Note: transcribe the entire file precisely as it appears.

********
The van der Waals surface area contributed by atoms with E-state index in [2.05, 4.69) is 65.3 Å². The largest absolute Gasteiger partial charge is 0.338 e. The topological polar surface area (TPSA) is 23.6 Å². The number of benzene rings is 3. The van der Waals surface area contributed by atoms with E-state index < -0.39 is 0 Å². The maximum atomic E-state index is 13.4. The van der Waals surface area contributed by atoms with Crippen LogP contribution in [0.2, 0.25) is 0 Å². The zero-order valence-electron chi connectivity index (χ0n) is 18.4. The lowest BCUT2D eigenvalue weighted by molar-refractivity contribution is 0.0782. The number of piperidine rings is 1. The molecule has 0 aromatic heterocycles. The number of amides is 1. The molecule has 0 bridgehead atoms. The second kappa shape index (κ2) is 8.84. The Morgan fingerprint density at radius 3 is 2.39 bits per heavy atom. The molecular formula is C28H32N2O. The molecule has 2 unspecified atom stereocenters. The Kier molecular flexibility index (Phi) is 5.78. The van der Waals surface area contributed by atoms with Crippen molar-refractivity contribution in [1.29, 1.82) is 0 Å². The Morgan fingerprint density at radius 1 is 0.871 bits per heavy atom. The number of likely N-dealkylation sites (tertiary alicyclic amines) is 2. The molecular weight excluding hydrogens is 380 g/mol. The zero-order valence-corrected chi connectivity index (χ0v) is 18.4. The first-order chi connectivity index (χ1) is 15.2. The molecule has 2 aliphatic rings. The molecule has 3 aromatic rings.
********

The van der Waals surface area contributed by atoms with E-state index in [2.05, 4.69) is 65.3 Å². The largest absolute Gasteiger partial charge is 0.338 e. The topological polar surface area (TPSA) is 23.6 Å². The number of benzene rings is 3. The van der Waals surface area contributed by atoms with E-state index < -0.39 is 0 Å². The maximum atomic E-state index is 13.4. The van der Waals surface area contributed by atoms with Crippen LogP contribution in [0.2, 0.25) is 0 Å². The zero-order valence-electron chi connectivity index (χ0n) is 18.4. The lowest BCUT2D eigenvalue weighted by molar-refractivity contribution is 0.0782. The number of piperidine rings is 1. The molecule has 0 aromatic heterocycles. The number of amides is 1. The molecule has 0 bridgehead atoms. The second kappa shape index (κ2) is 8.84. The Morgan fingerprint density at radius 3 is 2.39 bits per heavy atom. The molecular formula is C28H32N2O. The molecule has 2 unspecified atom stereocenters. The Kier molecular flexibility index (Phi) is 5.78. The van der Waals surface area contributed by atoms with Crippen molar-refractivity contribution in [1.29, 1.82) is 0 Å². The Morgan fingerprint density at radius 1 is 0.871 bits per heavy atom. The number of likely N-dealkylation sites (tertiary alicyclic amines) is 2. The molecular weight excluding hydrogens is 380 g/mol. The zero-order valence-corrected chi connectivity index (χ0v) is 18.4. The first-order chi connectivity index (χ1) is 15.2. The molecule has 2 aliphatic rings. The molecule has 3 aromatic rings.